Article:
Controlling emissions of certain gaseous pollutants, such acid gases and air toxics, in flue gases generated from combustion devices, such as coal-fired power plants, is an important concern. In such flue gases, certain air toxics and other species can be distributed in both the vapor phase and the solid phase, thereby requiring the removal of both solid matter, such as particulate matter, as well as vapor phase species. Further, certain air toxics (e.g., mercury), certain acid gases (e.g., SO3, HCl), and other air toxics (e.g., arsenic, selenium, nickel, lead, organics, etc.) that are present in the vapor phase of such gases are typically found in very low concentrations making removal difficult.

Sorbents are sometimes used to remove certain pollutants from gas streams. For example, sorbents may be injected into a gas stream and collected downstream after adsorbing a targeted vapor phase contaminant. Alternatively, a packed bed, an entrained bed, or fluidized bed may use a sorbent to adsorb a given vapor phase pollutant from a gas stream.

Calcium-based sorbents such as limestone, dolomite, lime, hydrated lime, calcium acetate, and calcium magnesium acetate are used, for example, in the removal of sulfur-based vaporous pollutants, such as SO2 and SO3, from coal-fired power plant flue gases. These sorbents can also be effective in removing other acid gases, such as HCl and H2S, as well as vaporous air toxic species including metal compounds such as selenium, arsenic, nickel, lead, and others found in trace amounts in coal-fired power plant flue gases. However, the process by which hydrated lime or lime, in particular, is produced is energy intensive, making these sorbents relatively expensive.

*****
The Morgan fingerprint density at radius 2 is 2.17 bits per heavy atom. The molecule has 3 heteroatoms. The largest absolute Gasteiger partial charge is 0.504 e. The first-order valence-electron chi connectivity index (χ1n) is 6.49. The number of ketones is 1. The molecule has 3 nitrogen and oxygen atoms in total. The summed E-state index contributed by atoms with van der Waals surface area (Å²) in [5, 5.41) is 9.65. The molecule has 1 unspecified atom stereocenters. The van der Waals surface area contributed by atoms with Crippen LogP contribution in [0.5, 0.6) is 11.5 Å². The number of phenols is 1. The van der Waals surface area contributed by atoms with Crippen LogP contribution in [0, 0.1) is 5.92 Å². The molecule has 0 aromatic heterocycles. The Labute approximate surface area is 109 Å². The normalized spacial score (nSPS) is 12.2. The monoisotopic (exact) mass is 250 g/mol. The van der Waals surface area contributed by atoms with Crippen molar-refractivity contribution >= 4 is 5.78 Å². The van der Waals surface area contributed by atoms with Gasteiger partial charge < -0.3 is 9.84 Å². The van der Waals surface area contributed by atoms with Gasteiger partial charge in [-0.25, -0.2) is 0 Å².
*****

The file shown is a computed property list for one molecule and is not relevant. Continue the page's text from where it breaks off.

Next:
Regarding the removal of mercury, activated carbon is a sorbent used for sorption of mercury species from coal combustion flue gases and other industrial gas streams. The results from pilot and full-scale field demonstration tests have revealed that at a carbon loading of less than 5 lb/MMft3, mercury removal greater than 90% is achievable for flue gases generated from burning low-sulfur coals. However, mercury removal efficiency for flue gases generated from burning high-sulfur coals, which commonly contain greater than 10 ppm SO3, a level significantly higher than that in flue gases generated from lower sulfur coals, have been reported to be less than 50% at comparable activated carbon loadings.